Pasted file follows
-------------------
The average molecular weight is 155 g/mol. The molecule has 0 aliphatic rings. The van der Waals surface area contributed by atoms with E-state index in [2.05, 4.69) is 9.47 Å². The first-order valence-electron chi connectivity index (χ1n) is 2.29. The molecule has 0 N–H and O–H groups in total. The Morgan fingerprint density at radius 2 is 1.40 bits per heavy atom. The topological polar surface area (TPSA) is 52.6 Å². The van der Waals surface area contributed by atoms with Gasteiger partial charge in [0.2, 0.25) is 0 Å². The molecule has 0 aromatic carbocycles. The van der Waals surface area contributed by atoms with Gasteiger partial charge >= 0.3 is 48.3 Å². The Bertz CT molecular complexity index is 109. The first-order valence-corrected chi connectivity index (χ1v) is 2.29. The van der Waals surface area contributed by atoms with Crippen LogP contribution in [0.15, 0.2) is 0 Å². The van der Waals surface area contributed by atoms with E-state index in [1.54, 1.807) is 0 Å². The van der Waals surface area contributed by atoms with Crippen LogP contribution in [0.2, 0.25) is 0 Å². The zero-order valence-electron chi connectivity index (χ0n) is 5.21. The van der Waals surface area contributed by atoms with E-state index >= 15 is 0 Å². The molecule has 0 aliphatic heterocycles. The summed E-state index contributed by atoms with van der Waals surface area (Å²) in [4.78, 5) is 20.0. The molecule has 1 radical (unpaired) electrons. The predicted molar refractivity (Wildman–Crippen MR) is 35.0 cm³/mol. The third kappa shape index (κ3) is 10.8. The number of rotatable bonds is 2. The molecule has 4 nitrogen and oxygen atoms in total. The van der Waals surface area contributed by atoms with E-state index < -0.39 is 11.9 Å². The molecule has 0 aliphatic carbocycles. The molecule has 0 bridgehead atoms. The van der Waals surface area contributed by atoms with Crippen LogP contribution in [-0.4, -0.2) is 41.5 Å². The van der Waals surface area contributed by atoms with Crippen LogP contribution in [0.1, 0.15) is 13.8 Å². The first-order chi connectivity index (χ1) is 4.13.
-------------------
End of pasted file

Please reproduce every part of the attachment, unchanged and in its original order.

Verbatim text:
The average molecular weight is 155 g/mol. The molecule has 0 aliphatic rings. The van der Waals surface area contributed by atoms with E-state index in [2.05, 4.69) is 9.47 Å². The first-order valence-electron chi connectivity index (χ1n) is 2.29. The molecule has 0 N–H and O–H groups in total. The Morgan fingerprint density at radius 2 is 1.40 bits per heavy atom. The topological polar surface area (TPSA) is 52.6 Å². The van der Waals surface area contributed by atoms with Gasteiger partial charge in [0.2, 0.25) is 0 Å². The molecule has 0 aromatic carbocycles. The van der Waals surface area contributed by atoms with Gasteiger partial charge >= 0.3 is 48.3 Å². The Bertz CT molecular complexity index is 109. The first-order valence-corrected chi connectivity index (χ1v) is 2.29. The van der Waals surface area contributed by atoms with Crippen LogP contribution in [0.15, 0.2) is 0 Å². The van der Waals surface area contributed by atoms with E-state index in [1.54, 1.807) is 0 Å². The van der Waals surface area contributed by atoms with Crippen LogP contribution in [0.2, 0.25) is 0 Å². The zero-order valence-electron chi connectivity index (χ0n) is 5.21. The van der Waals surface area contributed by atoms with E-state index >= 15 is 0 Å². The molecule has 0 aliphatic heterocycles. The summed E-state index contributed by atoms with van der Waals surface area (Å²) in [4.78, 5) is 20.0. The molecule has 1 radical (unpaired) electrons. The predicted molar refractivity (Wildman–Crippen MR) is 35.0 cm³/mol. The third kappa shape index (κ3) is 10.8. The number of rotatable bonds is 2. The molecule has 4 nitrogen and oxygen atoms in total. The van der Waals surface area contributed by atoms with E-state index < -0.39 is 11.9 Å². The molecule has 0 aliphatic carbocycles. The molecule has 0 bridgehead atoms. The van der Waals surface area contributed by atoms with Crippen LogP contribution in [-0.4, -0.2) is 41.5 Å². The van der Waals surface area contributed by atoms with Crippen LogP contribution in [0.1, 0.15) is 13.8 Å². The first-order chi connectivity index (χ1) is 4.13.